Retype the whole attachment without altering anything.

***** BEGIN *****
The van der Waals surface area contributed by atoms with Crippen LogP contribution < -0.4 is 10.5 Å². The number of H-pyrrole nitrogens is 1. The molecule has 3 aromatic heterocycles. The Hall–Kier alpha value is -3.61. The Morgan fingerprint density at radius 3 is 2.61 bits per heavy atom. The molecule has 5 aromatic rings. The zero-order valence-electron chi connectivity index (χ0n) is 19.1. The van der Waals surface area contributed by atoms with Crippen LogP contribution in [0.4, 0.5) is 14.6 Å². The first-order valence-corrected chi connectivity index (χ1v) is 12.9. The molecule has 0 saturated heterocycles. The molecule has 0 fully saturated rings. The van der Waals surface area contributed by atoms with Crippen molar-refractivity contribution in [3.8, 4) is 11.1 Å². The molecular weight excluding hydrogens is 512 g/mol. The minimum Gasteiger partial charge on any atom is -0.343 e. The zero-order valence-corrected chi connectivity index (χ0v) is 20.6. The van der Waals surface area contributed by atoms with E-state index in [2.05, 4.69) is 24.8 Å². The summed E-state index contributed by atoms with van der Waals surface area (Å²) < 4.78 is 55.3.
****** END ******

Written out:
The van der Waals surface area contributed by atoms with Crippen LogP contribution < -0.4 is 10.5 Å². The number of H-pyrrole nitrogens is 1. The molecule has 3 aromatic heterocycles. The Hall–Kier alpha value is -3.61. The Morgan fingerprint density at radius 3 is 2.61 bits per heavy atom. The molecule has 5 aromatic rings. The zero-order valence-electron chi connectivity index (χ0n) is 19.1. The van der Waals surface area contributed by atoms with Crippen LogP contribution in [0.4, 0.5) is 14.6 Å². The first-order valence-corrected chi connectivity index (χ1v) is 12.9. The molecule has 0 saturated heterocycles. The molecule has 0 fully saturated rings. The van der Waals surface area contributed by atoms with Crippen molar-refractivity contribution in [3.8, 4) is 11.1 Å². The molecular weight excluding hydrogens is 512 g/mol. The minimum Gasteiger partial charge on any atom is -0.343 e. The zero-order valence-corrected chi connectivity index (χ0v) is 20.6. The van der Waals surface area contributed by atoms with E-state index in [2.05, 4.69) is 24.8 Å². The summed E-state index contributed by atoms with van der Waals surface area (Å²) < 4.78 is 55.3.